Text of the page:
In Table 2, the volumetric soil moistures associated with each soil class are shown for saturation, field capacity, and wilting point. Also shown are the plant available water content and the percentage of land points in each class. The last row shows the corresponding values for the single loamy soil used in the CH formulation in TESSEL. Note that the plant available soil water is greater for all the new soil classes in H-TESSEL. Figure 2 shows the soil hydraulic diffusivity and conductivity for the TESSEL CH formulation and the six VG soil texture classes in H-TESSEL. In TESSEL, those were not allowed to fall below their wilting point values. At saturation, TESSEL has the highest diffusivity and conductivity. The reduced values for fine soils in HTESSEL reduce the infiltration of water and consequently the baseflow.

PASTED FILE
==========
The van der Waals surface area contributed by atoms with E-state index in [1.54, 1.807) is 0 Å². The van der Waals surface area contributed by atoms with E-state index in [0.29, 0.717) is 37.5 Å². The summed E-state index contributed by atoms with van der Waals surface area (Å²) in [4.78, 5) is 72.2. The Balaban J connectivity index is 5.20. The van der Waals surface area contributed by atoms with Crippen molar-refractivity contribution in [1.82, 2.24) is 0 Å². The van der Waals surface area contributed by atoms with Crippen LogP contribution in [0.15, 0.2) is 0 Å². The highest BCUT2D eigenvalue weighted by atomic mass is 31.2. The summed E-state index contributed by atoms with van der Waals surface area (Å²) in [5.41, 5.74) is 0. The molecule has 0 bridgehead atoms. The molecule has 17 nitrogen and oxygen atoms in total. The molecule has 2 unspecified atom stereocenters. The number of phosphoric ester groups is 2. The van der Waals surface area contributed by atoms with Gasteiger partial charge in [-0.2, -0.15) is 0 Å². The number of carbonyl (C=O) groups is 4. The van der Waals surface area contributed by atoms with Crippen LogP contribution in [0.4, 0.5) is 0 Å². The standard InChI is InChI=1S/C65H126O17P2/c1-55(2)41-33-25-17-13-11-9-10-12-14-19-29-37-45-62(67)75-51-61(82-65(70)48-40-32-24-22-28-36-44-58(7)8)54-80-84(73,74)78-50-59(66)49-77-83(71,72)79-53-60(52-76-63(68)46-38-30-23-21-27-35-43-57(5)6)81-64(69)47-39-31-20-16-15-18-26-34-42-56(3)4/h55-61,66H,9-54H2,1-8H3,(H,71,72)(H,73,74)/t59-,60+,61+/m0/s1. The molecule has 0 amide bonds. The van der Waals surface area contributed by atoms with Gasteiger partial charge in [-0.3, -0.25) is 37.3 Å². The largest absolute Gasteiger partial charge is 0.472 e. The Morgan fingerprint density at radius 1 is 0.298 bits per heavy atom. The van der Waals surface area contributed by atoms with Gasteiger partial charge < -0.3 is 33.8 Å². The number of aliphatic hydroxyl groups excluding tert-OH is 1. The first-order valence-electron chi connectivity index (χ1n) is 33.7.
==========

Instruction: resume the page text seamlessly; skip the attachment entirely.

A variable infiltration rate, first introduced in the so-called Arno scheme by Dümenil and Todini (1992), accounts for the subgrid variability related to orography and considers that the runoff can (for any precipitation amount and soil condition) occur on a fraction s of the gridpoint area S,
where W and Wsat are vertically integrated soil water contents (θ and θsat) over the first 50 cm of soil, defined as an effective depth for surface runoff. Parameter b is spacially variable, depends on standard deviation of orography (σor), and is allowed to vary between 0.01 and 0.5. The parameters σmin and σmax are set to 100 and 1000 m, respectively, as in van den Hurk and Viterbo (2003).
The surface runoff is obtained by the Hortonian runoff formulation by integrating Eq. (10) over the grid box: